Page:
• SIE@FSU

The Little Things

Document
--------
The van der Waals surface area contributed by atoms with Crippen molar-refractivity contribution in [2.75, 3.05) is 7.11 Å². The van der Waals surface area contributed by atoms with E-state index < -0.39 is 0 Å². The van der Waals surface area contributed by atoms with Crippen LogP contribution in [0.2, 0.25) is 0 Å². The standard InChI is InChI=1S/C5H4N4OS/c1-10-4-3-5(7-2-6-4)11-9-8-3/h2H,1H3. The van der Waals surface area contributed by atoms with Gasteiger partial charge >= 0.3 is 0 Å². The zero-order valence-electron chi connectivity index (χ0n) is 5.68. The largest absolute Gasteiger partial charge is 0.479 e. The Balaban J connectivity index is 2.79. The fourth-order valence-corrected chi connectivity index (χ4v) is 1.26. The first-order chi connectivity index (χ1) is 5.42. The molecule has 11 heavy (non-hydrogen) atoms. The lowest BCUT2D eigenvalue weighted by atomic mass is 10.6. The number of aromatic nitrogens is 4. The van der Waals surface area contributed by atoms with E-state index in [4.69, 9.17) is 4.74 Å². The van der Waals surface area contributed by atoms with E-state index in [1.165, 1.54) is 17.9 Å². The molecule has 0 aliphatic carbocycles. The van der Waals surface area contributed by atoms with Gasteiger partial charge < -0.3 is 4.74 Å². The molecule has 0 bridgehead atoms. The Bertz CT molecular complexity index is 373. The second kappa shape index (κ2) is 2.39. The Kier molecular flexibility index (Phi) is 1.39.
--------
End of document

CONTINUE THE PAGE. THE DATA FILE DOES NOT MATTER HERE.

Throughout the trip so far, I have immediately noticed that the Balinese community is able to keep a simple mindset and enjoy the little things. This afternoon on my second hike of the day I was simply asking a random bystander for directions in hopes that she would understand English. When I approached this girl, she was extremely excited that I had asked her where the best hiking spot would be because she happened to live right next to one. She stopped everything that she was doing and took a group of us to her house before the mountain to introduce us to her family. Personally, I have never seen a person so ecstatic to be giving directions and to have a conversation with random people. As she showed us the mountain that she thought was best to hike she continued with us on our journey while her a bunch of her family members had followed us from her house. I thought it was pretty funny that the entire family had also gotten so excited about seeing Americans. When we got to the top of the mountain there were a few locals that were in the process of building a temple and the first thing they did was offer us kopi. At first, we were all acting polite and denied his coffee, but he insisted that we shared a cup of coffee with him. Once we accepted his offer his face blew up with enthusiasm and started to share some life stories. Last night I was talking to Seumara about what he was interested in doing with his life and her was telling me how he grew up on a farm. He was explaining to me how that the people who were growing up with him didn’t want to carry on the traditional jobs that help the community out. He was then telling me how that he wants to work on the farm for a few years to help his family out. This is extremely eye-opening to me because in America it is completely opposite in my generation.